When large groups, or occasionally a whole people or nation is exiled, it can be said that this nation is in exile, or Diaspora. Nations that have been in exile for substantial periods include the Jews, who were deported by Babylonian king Nebuchadnezzar II in 586 BCE and again following the destruction of the second Temple in Jerusalem in the year AD 70. Many Jewish prayers include a yearning to return to Jerusalem and the Jewish homeland.
After the partitions of Poland in the late 18th century, and following the uprisings (like Kościuszko Uprising, November Uprising and January Uprising) against the partitioning powers (Russian Empire, Prussia and Austro-Hungary), many Poles have chosen – or been forced – to go into exile, forming large diasporas (known as Polonia), especially in France and the United States.The entire population of Crimean Tatars (200,000) that remained in their homeland Crimea was exiled on 18 May 1944 to Central Asia as a form of ethnic cleansing and collective punishment on false accusations. At Diego Garcia, between 1967 and 1973 the British Government forcibly removed some 2,000 Chagossian resident islanders to make way for a military base today jointly operated by the US and UK.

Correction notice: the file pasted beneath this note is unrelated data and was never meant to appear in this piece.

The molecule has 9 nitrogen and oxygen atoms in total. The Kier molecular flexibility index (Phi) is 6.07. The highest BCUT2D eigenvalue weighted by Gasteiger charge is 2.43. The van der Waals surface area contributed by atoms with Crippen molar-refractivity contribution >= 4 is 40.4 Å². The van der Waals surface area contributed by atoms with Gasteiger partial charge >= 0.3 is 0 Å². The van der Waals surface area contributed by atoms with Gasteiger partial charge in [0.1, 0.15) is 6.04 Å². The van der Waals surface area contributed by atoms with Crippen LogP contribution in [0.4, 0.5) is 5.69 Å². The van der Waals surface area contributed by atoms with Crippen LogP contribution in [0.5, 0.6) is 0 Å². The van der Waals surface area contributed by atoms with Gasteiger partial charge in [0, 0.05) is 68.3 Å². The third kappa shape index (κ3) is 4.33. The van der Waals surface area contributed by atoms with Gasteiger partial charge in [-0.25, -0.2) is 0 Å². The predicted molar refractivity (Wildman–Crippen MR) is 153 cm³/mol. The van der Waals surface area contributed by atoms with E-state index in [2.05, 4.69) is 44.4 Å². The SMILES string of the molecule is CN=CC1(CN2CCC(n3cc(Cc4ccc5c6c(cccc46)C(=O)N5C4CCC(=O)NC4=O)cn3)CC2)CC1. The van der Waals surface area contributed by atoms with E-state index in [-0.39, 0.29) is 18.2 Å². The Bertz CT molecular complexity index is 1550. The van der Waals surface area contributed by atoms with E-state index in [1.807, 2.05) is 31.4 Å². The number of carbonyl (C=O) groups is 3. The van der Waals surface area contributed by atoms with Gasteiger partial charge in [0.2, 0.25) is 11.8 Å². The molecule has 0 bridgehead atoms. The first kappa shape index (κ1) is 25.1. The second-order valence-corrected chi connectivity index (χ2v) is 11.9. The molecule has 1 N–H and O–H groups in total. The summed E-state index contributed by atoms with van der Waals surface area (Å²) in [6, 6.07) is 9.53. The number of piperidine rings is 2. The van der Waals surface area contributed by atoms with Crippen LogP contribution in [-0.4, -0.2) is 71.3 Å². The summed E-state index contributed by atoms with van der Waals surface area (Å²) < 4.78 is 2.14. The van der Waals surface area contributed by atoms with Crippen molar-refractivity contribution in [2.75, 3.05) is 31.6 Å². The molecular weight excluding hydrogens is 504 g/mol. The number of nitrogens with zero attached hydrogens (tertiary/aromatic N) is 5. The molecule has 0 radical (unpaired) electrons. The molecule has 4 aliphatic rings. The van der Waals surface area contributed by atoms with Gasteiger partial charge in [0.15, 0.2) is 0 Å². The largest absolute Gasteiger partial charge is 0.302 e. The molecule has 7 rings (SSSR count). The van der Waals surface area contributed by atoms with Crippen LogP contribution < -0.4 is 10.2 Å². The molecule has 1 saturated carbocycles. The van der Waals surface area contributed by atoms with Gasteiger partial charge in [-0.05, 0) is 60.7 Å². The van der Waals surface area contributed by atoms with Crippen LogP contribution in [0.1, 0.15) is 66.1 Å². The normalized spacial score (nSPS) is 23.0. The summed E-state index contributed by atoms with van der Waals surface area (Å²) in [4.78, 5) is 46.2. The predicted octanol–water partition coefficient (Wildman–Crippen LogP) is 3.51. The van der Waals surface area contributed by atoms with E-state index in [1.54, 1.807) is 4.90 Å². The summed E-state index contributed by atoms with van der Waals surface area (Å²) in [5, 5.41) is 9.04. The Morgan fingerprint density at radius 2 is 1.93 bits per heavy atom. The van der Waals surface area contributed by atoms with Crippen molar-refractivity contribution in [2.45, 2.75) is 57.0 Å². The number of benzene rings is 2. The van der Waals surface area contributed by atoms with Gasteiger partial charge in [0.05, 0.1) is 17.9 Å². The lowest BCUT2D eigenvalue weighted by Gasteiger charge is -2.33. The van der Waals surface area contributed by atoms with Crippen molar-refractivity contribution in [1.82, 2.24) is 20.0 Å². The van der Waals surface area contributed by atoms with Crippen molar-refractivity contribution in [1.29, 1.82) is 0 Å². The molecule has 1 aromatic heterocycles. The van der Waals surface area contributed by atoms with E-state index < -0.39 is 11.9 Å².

Since the Cuban Revolution over one million Cubans have left Cuba. Most of these self-identify as exiles as their motivation for leaving the island is political in nature. It is to be noted that at the time of the Cuban Revolution, Cuba only had a population of 6.5 million, and was not a country that had a history of significant emigration, it being the sixth largest recipient of immigrants in the world as of 1958. Most of the exiles' children also consider themselves to be Cuban exiles. It is to be noted that under Cuban law, children of Cubans born abroad are considered Cuban Citizens.
Government in exile The journey of a modern hero, to the island of Elba (1814), showing Napoleon I, sword broken, being exiled to Elba at the close of the War of the Sixth Coalition